Drake may be omnipresent on the charts, but he rare rises to the surface for interviews.
That changed today, when Drizzy sat down with the Rap Radar podcast on Tidal for a lengthy, all-encompassing conversation.
Chopping it up with Elliott Wilson and B.Dot, the Canadian superstar opened up about his new album, his label situation, his present-day take on Pusha-T, accusations of cultural appropriation, and more.
Watch below, where quotes also await…
On His New Album:
“I’ll go like three weeks in between making songs, just because like I’m just kind of enjoying life. I’m enjoying living, going out with people. Investing in personal connections, and it’s just making my music better.
I have to do two things every album. I have to give the people that like to hear the singing enough to hold on to, and I have to give [Le]Bron enough bars.
[I’ve also done a new Chris Brown song] I don’t know what’s going to make the album, but we have done more music together”
On His Label Situation:
“I’m always going to be involved in the Cash Money/Young Money imprint, and my loyalty, like I said, always lies there. I’m just signed direct myself to Universal.”
On Getting Booed At Camp Flog Gnaw:
“I just walked myself into a situation, I kind of felt it backstage too. I was a little confused. I was kind of sitting there, going like, ‘You guys know Frank’s not here, right? You may as well get over that… let’s rock, I’m the guy, I’m the replacement. I got a couple joints if you wanna hear them.'”
On Pusha T Feud:
“He’s just made an entire career off of it. Some people like his music, I personally don’t ’cause I don’t believe any of it. And I like to listen to guys I believe.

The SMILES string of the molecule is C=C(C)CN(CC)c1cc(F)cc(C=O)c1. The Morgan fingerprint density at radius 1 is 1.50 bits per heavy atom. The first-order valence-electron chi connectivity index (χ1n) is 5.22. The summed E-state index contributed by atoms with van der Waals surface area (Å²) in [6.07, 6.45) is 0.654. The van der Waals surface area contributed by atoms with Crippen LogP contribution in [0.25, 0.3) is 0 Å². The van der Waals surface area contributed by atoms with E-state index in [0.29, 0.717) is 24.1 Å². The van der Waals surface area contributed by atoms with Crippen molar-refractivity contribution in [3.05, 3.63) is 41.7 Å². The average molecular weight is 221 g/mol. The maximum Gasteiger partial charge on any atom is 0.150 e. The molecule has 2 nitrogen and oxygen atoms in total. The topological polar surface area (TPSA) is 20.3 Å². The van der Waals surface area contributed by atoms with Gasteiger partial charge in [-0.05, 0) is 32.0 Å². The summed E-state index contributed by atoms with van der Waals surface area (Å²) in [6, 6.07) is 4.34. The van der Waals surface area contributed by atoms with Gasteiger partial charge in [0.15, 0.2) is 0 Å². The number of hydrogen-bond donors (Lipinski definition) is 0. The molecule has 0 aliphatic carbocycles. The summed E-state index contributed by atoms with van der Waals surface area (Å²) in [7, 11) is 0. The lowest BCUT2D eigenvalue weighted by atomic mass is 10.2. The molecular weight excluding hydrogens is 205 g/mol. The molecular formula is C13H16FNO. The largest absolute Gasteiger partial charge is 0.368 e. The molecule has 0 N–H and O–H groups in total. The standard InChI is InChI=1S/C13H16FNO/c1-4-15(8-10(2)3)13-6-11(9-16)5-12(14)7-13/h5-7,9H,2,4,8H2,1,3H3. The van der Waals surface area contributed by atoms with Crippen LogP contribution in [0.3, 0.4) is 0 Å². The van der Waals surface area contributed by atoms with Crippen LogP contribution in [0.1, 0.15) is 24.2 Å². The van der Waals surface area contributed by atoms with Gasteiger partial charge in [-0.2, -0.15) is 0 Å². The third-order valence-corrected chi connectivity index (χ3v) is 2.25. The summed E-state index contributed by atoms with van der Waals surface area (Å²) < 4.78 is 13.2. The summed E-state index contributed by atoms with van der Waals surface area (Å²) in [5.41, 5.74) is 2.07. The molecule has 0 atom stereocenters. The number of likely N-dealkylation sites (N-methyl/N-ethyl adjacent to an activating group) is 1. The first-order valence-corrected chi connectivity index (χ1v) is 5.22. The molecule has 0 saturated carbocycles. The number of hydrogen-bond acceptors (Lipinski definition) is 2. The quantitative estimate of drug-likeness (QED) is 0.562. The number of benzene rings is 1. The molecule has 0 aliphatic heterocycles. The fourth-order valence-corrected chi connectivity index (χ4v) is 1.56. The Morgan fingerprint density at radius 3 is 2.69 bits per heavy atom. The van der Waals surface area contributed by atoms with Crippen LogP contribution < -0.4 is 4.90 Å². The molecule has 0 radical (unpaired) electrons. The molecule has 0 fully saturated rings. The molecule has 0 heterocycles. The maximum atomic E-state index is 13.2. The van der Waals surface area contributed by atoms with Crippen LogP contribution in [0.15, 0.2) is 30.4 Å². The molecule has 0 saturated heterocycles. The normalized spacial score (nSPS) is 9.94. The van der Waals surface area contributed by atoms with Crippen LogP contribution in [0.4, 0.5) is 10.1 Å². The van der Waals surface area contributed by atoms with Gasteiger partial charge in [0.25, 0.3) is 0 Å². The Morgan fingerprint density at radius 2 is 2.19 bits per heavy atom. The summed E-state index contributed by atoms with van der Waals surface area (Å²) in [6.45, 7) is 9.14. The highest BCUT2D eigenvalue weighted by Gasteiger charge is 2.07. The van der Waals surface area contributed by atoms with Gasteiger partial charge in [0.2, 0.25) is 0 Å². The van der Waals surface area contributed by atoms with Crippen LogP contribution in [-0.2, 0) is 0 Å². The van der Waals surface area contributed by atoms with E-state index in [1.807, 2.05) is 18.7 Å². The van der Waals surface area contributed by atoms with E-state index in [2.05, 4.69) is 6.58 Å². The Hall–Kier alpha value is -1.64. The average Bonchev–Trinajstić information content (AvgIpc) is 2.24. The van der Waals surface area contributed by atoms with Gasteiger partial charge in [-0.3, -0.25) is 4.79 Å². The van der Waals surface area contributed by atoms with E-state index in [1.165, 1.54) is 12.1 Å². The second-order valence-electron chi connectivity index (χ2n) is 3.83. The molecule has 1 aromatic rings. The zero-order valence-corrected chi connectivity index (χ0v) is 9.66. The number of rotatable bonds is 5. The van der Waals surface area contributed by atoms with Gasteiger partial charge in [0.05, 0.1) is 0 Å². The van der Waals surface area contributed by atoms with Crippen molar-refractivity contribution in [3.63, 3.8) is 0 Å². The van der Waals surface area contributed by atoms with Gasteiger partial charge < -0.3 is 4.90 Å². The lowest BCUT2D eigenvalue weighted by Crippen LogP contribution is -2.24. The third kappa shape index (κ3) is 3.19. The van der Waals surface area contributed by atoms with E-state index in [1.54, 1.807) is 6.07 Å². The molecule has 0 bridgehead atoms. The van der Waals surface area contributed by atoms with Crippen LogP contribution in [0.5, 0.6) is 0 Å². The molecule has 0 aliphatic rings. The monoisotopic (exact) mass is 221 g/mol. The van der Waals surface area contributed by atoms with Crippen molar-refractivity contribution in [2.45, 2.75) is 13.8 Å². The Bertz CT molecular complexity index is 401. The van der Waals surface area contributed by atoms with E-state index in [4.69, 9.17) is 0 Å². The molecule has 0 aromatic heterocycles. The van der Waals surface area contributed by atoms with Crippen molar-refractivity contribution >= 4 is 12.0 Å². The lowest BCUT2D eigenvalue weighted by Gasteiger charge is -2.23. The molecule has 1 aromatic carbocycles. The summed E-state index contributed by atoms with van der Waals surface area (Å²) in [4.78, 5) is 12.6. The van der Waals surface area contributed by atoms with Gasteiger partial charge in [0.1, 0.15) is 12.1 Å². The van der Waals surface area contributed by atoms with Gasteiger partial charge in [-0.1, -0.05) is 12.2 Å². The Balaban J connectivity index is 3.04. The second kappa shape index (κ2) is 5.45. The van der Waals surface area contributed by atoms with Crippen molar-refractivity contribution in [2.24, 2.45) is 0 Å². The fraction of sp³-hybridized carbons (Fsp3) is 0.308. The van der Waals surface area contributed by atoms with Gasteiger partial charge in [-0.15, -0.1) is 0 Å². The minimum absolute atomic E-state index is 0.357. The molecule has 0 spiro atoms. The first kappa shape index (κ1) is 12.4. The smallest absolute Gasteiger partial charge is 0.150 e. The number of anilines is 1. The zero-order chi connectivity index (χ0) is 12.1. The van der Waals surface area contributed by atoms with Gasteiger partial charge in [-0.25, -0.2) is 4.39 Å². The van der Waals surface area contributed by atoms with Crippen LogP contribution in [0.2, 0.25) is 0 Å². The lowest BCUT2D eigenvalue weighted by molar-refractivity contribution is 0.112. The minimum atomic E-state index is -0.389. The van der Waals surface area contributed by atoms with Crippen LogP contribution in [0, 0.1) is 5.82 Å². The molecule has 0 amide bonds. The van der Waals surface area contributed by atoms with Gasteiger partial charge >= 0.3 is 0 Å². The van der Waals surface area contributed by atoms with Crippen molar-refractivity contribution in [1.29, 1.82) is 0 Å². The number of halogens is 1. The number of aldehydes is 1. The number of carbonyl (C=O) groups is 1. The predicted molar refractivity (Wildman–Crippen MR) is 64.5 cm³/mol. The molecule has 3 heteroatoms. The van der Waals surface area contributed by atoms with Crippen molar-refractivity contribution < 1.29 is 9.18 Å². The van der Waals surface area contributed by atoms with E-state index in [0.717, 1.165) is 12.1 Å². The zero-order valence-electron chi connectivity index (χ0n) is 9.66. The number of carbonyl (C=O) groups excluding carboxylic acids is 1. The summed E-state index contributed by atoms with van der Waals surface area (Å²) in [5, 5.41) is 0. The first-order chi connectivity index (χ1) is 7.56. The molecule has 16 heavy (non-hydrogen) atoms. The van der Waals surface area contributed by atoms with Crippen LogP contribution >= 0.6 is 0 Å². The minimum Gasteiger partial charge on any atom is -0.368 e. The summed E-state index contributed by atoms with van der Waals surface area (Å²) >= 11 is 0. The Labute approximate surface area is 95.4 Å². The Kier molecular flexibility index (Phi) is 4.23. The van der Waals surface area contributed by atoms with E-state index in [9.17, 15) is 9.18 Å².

You just get to peak behind the curtain too. When I was whatever, 16, thinking that he was the biggest dope dealer in the world serving bricks to all, every corner of America, yeah sure… I was… a fan obviously more so just a fan of Pharrell and the Neptunes. I always wanted to be signed to Star Trak and stuff like that, that was the wave. Now that I’m grown-up, and I know him and the truth, it’s just not as appealing.”
On Accusations Of Cultural Appropriation:
“The definition of appropriating a culture is not supporting that culture, doing songs with people who are deeply rooted in that culture, giving opportunity to people who are in that culture. That’s not appropriating. Appropriating is taking it for your own personal gain and denying that it was ever inspired from this. That’s the true disservice that somebody could do to the UK, to Dancehall, to Afrobeats. Me, I’ve always… I ensure that not only paying all due respects verbally but… I make it a point to give opportunity.”
“I love my space, I love my work, and I love my routine. And for me to break that for somebody, it would just have to be a really special person that fits into that puzzle, and that is supportive of the things I’m doing. Have to be somebody that has taste in music. It’d have to be somebody that I get along with so much to the point that when we’re separate, I’m feeling like I can’t function properly without their presence. I have come across it a few times, I’ve yet to be able to hold onto it, for whatever reason. I’m the captain of a ship, and I look behind me and I see a lot of people on board. Full steam ahead. That’s just how I have to keep rocking for right now. Hopefully I can find somebody that can just stand beside me at the wheel and help me steer while we keep the journey going as opposed to me having to pull over because that person is getting seasick.”